Interaction Spaces: A camera-based system for scalable multi-touch 2D and 3D interaction on wall-sized, high-resolution displays

Multi-touch interaction has gained much traction in recent years. I have been researching systems for multi-touch/multi-point input since 2006, and along the way built one myself. This system forms the gesture-based interaction part of my Interaction Spaces system, and this page is here to show how a scalable multi-touch system can be built. The system is in use both at the Department of Computer Science at the University of Tromsø in Norway, and at the Lewis-Sigler Institute for Integrative Genomics at Princeton University in the US. The work you'll read about here is also documented in a series of papers:

Fig. 1: A user (myself!) using the system. The white lines indicate what the cameras "see" and illustrates how the position of the hands can be triangulated.

The system is also demonstrated in some videos that are available on YouTube:


Fig. 1: The 3D interaction space is created using cameras mounted along the floor. The location of objects is determined by triangulating their location within each of the different planes illustrated above. By combining the 2D locations from each plane, a set of skeleton 3D objects result that can be interpreted by applications in different ways.

The Interaction Spaces system is designed to provide scalable, multi-touch interaction to display walls. It creates an interaction space in front of the display wall in which it is possible to determine the position of objects (fingers, hands, arms, pens or similar) in both two and three dimensions (Figure 3). To do this, a set of cameras are mounted along the floor. The output from each camera is analyzed in order to separate foreground objects from the background. The result is a possibly empty set of 1D object positions per camera. Using triangulation, these 1D positions can be used to determine the 2D positions of each object. Figure 1 illustrates how conceptual "lines" can be drawn from each camera, passing through its corresponding object's position. With such lines from each camera, the resulting intersections indicate the positions of potential objects. To avoid false positives, an object must be detected by at least three cameras before it can be tracked. The reason for this is illustrated in Figure 5. When two or more objects are tracked, the use of just two cameras to locate an object will result in several "ghost objects" being acquired as well, at all the intersections with other cameras.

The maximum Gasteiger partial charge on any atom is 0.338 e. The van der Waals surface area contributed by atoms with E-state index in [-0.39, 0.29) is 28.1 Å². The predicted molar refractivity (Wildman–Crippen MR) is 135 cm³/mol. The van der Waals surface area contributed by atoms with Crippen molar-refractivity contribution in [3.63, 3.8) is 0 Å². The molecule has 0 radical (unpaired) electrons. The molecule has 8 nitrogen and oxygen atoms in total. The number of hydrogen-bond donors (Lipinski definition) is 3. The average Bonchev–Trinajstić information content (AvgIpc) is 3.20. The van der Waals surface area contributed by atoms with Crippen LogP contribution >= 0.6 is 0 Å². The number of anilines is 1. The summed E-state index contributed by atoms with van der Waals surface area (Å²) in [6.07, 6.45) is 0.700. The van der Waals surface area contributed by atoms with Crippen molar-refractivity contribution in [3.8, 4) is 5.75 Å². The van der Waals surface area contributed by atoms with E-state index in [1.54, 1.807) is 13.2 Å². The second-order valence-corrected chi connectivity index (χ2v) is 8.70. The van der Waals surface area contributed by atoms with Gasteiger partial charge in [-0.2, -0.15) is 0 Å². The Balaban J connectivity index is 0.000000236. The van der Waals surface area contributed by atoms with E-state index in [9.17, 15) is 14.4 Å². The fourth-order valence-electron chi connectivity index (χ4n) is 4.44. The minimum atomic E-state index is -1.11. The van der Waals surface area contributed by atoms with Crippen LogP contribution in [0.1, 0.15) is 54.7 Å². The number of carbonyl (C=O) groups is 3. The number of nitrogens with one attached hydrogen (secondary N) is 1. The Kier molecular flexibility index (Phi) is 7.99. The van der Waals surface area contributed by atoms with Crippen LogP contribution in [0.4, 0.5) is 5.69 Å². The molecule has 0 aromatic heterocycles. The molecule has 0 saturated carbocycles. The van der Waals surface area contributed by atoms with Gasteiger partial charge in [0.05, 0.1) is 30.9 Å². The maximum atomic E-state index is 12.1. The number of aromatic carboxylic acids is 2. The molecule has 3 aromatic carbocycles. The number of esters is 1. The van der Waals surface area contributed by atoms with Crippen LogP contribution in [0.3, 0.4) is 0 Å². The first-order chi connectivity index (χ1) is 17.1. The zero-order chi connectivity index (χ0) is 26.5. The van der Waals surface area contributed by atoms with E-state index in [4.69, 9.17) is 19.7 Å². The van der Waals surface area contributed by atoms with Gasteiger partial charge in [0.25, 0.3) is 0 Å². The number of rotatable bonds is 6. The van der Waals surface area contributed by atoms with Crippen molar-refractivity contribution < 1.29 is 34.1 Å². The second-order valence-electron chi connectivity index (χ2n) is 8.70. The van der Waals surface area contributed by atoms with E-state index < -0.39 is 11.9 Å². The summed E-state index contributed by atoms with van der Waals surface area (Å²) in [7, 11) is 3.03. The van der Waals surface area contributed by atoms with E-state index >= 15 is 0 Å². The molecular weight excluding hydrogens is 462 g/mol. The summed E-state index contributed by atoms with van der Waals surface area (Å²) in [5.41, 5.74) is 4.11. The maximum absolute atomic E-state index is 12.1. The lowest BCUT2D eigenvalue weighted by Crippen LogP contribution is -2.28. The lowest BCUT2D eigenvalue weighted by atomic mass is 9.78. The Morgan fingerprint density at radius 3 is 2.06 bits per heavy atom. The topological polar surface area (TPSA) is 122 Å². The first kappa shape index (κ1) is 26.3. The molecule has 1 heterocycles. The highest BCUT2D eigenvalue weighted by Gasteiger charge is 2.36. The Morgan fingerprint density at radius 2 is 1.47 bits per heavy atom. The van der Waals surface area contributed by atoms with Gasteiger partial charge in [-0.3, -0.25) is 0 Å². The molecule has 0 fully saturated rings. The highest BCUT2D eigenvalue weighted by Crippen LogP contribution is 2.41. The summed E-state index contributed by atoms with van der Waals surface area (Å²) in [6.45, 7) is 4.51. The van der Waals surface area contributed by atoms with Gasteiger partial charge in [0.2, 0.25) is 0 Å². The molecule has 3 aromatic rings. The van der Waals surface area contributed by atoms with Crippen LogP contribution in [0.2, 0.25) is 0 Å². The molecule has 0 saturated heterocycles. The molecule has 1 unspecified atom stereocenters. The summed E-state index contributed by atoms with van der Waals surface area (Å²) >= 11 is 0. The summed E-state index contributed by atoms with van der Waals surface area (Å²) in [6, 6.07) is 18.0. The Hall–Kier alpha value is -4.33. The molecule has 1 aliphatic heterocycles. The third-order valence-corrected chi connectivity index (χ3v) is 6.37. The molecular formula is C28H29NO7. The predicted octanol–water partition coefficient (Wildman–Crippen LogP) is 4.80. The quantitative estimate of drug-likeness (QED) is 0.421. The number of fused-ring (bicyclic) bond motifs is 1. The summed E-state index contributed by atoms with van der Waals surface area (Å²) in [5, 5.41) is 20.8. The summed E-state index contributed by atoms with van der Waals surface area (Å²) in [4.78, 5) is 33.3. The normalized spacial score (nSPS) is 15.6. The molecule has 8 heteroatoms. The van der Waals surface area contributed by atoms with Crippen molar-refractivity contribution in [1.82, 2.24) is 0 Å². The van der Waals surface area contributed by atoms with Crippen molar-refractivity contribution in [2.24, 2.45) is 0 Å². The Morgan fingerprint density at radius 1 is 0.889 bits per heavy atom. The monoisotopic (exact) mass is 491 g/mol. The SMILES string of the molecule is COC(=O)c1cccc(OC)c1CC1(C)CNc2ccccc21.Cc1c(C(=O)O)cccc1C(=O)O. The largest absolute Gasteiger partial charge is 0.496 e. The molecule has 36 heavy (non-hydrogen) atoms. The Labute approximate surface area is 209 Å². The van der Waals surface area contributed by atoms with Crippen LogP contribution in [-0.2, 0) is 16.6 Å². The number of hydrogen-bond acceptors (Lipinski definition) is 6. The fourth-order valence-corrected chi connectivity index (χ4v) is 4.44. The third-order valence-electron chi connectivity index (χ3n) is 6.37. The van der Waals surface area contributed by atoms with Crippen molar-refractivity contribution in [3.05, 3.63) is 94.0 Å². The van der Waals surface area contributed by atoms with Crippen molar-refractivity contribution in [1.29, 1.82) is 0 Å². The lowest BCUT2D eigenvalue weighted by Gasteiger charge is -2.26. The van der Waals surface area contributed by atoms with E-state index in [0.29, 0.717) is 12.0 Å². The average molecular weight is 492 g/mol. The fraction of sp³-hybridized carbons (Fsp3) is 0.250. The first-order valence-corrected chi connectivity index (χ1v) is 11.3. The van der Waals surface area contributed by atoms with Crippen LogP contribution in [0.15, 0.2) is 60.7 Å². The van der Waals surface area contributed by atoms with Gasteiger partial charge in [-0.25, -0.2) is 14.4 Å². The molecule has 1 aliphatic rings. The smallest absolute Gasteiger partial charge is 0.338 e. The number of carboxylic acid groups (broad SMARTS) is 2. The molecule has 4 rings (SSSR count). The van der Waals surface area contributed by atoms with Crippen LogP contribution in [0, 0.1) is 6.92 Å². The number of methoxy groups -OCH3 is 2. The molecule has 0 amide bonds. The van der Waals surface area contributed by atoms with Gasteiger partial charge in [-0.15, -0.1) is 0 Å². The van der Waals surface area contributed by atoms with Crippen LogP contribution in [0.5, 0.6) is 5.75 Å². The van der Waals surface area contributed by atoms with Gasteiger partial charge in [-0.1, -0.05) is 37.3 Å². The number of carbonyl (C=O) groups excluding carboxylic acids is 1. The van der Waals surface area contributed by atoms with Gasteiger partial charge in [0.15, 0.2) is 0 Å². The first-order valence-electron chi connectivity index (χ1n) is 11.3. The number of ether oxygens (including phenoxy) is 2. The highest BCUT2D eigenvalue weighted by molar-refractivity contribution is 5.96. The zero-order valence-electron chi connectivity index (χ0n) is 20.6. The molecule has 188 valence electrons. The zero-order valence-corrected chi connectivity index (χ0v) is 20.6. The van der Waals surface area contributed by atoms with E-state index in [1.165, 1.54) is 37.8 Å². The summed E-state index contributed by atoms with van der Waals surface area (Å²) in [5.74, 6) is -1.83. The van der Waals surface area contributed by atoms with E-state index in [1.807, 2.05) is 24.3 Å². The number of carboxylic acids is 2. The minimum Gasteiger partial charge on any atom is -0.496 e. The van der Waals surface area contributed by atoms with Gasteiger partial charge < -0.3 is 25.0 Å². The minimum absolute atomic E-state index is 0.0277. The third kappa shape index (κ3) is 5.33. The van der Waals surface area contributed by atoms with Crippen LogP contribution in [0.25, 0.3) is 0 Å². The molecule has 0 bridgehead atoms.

Fig. 3: The Interaction Space created by the cameras.

Fig. 4: Sixteen web cameras along the floor create the Interaction Space.

Fig. 5: The problem of false positives.


The system has been implemented and is currently in use at the University of Tromsø and at Princeton University. The primary difference between the two implementations is that the version in Princeton only uses half as many cameras and computers. The reason for this is that it only needs to cover a display wall that is about half the width of the wall in Tromsø. The display wall in Tromsø measures 6 by 3 meters, and has a resolution of 7168x3072 pixels, while the Princeton wall measures 2.7x2 meters and has a resolution of 2048x1536 pixels. The Tromsø wall is built using 28 projectors, each driven by a single computer, whereas the Princeton wall uses 4 projector cubes, with each cube driven by one of four Mac minis (which are also used to drive the Interaction Spaces system). The remainder of this text will describe the implementation as it is in Tromsø, but using photos from both the Tromsø and Princeton installations.